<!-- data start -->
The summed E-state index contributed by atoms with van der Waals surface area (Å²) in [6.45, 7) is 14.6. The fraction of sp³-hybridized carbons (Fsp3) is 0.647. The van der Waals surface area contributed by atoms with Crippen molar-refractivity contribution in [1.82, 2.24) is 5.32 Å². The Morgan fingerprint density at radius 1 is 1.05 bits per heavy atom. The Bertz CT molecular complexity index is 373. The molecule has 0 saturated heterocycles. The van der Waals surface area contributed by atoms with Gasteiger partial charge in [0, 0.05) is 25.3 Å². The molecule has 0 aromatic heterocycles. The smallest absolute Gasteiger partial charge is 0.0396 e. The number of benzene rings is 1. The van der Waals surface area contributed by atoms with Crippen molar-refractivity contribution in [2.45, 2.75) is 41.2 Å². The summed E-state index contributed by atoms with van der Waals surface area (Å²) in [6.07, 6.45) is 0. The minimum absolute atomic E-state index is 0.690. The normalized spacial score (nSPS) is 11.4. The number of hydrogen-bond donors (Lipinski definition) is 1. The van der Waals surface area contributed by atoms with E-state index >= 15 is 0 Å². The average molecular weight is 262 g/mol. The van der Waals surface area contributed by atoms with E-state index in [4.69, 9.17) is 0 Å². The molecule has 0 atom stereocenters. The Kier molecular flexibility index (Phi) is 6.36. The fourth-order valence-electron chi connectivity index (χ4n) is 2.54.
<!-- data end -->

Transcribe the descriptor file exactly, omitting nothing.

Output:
The summed E-state index contributed by atoms with van der Waals surface area (Å²) in [6.45, 7) is 14.6. The fraction of sp³-hybridized carbons (Fsp3) is 0.647. The van der Waals surface area contributed by atoms with Crippen molar-refractivity contribution in [1.82, 2.24) is 5.32 Å². The Morgan fingerprint density at radius 1 is 1.05 bits per heavy atom. The Bertz CT molecular complexity index is 373. The molecule has 0 saturated heterocycles. The van der Waals surface area contributed by atoms with Gasteiger partial charge in [0, 0.05) is 25.3 Å². The molecule has 0 aromatic heterocycles. The smallest absolute Gasteiger partial charge is 0.0396 e. The number of benzene rings is 1. The van der Waals surface area contributed by atoms with Crippen molar-refractivity contribution in [2.45, 2.75) is 41.2 Å². The summed E-state index contributed by atoms with van der Waals surface area (Å²) in [6.07, 6.45) is 0. The minimum absolute atomic E-state index is 0.690. The normalized spacial score (nSPS) is 11.4. The number of hydrogen-bond donors (Lipinski definition) is 1. The van der Waals surface area contributed by atoms with E-state index >= 15 is 0 Å². The average molecular weight is 262 g/mol. The van der Waals surface area contributed by atoms with E-state index in [4.69, 9.17) is 0 Å². The molecule has 0 atom stereocenters. The Kier molecular flexibility index (Phi) is 6.36. The fourth-order valence-electron chi connectivity index (χ4n) is 2.54.